I hope this piece helps the community understand how this tricky bit of law works and why FS has a very legitimate claim – whether you and I like it or not.


— End


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By Gonz Blinko


Samhara and I started packing up the house boat more than a month after we would usually leave the Glades.  We had some unfinished business in the area and managed to withstand the heat, humidity and the mosquitoes the size of Volkswagens.  Boris had left after a couple days (I’m not sure we could have taken him much longer anyway) and was camping out with El Negro up in SouthBeach.  All of us were preparing for the Outlaw Biker Race from Miami to Boston and BC was sponsoring our team.


“Hey Sam,” I called, “You gotta read this article in Diner Access Journal.”


“What’s it about?”


“A patent lawsuit, more your department than mine.”


“What’s it about?”


“Waffle House has filed suit against Denny’s over the ingredients in a newly designed and quite novel omelet recipe.”


“Huh?” asked Sam who I heard walking toward me.  “A patent over an omelet recipe?”


“Well, it also says something about improved placemats but as I haven’t eaten in either joint in about four years, I can’t really comment on either invention.”


Sam started reading aloud, “Waffle House got a patent on a five egg banana omelet served on an oversized plate with a special placemat.”


And?” I asked.


“I remember that filing, I think the patent looks pretty solid except in cases where the user prefers their eggs runny,”  she continued.  “Here’s a link to Denny’s response written by Douglas Giraffe himself.”


“What’s it say?”


“Giraffe claims that the new Denny’s five egg banana omelet also contains Philadelphia Cream Cheese, jalapeno peppers and a secret sauce only previously known to exist in Indiana.”


“Neither sounds too appetizing,” I added.


“Douglas also asserts that his five egg omelet is served on a square plate with an oval placemat which means it is entirely a new invention.”


“I haven’t looked at patent law since the old LPF days but this one looks kind of sticky.”


“I think the only sticky part comes in if you order either omelet with the optional maple syrup,” answered Samhara.


“Has anyone else chimed in?”  I asked.


“All of the usual folks in the diner blogosphere.”


“what are they saying?”


Sam paused for a moment to read a couple of other posts from members of the NFD (National Federation of Diners), ACD (American Counsel of Diners) and the official Diner’s Club blog.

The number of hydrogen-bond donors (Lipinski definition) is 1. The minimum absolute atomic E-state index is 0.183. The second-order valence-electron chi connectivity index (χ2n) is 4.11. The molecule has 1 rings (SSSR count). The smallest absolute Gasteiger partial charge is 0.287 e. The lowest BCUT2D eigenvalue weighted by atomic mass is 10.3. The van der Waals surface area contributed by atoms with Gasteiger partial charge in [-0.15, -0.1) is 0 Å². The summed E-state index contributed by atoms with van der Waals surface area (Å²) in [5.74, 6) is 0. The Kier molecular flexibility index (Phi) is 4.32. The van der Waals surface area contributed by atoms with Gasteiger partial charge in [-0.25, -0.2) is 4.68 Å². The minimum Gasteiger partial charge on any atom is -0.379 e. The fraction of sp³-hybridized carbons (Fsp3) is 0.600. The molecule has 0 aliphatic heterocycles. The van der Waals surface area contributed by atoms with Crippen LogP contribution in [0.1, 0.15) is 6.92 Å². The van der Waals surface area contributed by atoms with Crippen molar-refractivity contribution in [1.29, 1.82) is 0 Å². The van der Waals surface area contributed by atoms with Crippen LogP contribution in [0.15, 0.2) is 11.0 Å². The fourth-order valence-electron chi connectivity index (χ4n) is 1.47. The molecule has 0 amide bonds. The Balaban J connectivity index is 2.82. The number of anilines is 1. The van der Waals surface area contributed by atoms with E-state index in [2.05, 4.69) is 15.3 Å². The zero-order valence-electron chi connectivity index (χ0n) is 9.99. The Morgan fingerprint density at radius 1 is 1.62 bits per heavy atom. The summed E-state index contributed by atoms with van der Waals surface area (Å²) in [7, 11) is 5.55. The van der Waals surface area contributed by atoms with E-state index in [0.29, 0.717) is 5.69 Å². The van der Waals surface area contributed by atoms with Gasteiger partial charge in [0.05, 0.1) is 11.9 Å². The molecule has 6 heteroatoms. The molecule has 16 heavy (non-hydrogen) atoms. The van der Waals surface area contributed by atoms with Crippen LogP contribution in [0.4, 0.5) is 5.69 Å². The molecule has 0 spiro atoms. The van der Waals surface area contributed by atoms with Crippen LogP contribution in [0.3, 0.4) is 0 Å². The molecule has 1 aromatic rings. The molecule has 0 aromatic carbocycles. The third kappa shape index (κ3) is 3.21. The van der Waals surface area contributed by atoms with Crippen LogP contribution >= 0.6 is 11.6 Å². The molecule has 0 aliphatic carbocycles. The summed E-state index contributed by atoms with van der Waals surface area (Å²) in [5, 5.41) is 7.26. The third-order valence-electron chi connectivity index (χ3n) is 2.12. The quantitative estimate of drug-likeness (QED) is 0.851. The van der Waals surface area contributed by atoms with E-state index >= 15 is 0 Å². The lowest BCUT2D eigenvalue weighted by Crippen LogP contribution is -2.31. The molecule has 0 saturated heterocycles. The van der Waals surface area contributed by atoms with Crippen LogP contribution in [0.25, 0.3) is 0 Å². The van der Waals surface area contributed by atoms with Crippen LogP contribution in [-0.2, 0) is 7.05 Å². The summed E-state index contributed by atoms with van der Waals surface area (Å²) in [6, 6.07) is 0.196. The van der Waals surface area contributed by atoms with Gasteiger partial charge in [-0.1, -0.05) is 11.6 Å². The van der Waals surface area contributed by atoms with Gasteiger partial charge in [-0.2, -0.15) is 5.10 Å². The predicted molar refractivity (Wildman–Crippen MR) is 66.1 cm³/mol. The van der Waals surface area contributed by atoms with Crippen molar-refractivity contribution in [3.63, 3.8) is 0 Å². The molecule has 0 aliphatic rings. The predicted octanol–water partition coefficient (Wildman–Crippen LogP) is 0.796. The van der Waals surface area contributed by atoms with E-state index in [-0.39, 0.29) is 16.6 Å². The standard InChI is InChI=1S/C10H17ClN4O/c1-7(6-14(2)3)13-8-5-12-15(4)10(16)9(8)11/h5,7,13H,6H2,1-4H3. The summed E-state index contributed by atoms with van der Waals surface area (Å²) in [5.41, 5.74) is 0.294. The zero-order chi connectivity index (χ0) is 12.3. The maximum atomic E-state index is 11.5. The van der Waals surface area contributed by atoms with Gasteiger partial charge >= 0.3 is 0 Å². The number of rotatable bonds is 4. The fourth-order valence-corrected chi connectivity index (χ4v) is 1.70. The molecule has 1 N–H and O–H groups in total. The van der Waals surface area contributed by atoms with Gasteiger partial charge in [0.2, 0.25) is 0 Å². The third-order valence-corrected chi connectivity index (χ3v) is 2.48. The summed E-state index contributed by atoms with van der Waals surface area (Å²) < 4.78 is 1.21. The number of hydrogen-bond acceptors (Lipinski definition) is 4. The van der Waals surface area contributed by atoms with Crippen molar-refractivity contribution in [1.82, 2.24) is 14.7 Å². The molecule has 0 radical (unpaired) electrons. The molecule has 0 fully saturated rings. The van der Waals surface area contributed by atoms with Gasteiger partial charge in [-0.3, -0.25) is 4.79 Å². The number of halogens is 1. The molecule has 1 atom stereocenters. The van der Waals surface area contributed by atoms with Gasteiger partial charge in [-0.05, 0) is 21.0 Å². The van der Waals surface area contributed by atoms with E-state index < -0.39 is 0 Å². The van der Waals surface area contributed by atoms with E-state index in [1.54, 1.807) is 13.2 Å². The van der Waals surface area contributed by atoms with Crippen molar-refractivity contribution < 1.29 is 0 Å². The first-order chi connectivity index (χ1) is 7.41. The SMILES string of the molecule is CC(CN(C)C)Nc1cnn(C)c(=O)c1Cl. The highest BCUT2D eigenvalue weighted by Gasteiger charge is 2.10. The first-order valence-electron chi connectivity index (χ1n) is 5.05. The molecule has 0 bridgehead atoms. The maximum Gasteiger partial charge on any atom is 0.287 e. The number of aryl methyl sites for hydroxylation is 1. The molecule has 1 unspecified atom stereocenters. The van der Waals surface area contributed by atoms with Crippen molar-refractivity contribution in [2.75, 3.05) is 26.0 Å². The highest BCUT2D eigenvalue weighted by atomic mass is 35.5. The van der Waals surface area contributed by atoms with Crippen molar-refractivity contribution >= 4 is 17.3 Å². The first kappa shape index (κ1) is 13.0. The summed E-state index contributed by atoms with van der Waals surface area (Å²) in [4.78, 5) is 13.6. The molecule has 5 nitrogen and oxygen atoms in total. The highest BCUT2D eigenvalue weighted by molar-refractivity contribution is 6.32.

“The response is mixed,” she said ponderously.  “The types who know patent law pretty well seem to go with Waffle House, the more emotional ones go with Denny’s and, the political types are saying things like innovate, don’t litigate.”


“But this case actually seems to cover a pair of innovations,” I said, “the original five egg banana omelet on the over sized plate and the special placemat sounds pretty unique to me.  I can’t think of any published prior art.”


“I’m not sure,” stated Sam, “Us law is based in first to invent but international patents go to the first to file.  I’m certain that Waffle House was first to file and I can’t think of a diner anywhere that served their special combination of eggs, bananas on an oversized plate.”


“But what of all of the extras Denny’s added?”  I asked.


“They might count for something, maybe they have enough novelty to be considered a different invention altogether.”


“What is Waffle House saying about all of this?”


“Their CEO asserts that they spend a lot of money on research and development and need to protect their costly inventions.”


“Typical,” I said.


“Omelet House made a statement claiming that they had the first five egg omelet but said that Waffle House pays them royalties on them and they admit they do not use bananas,” explained my African lawyer.


“What does BC say?”


“He’s been preparing for the race, I don’t think he’s paying attention to any of this.”


“Smart man,” I said, “enormous egg dishes with bananas fly in the face of sanity and BC has always been a bit on the edges of permanently crossing over into weirdsville.”


“Let’s get back to work and get our sweaty asses out of this jungle,” insisted Sam.


I had no way to argue so I continued our packing for our voyage north to the place where we store the house boat until next summer.


— End

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Time For Cooperation

            Over the past week or so, I’ve seen two announcements proclaiming new technologies for community driven projects to label non-compliant web sites that work poorly with screen readers.  Adding these to C-Saw from Serotek which has been around for years makes three systems that total to superfluous and counterproductive sectarian standards that should be harmonized as quickly as possible to provide the entire community with a unified database standard so, no matter the AT they choose, all will enjoy similar results.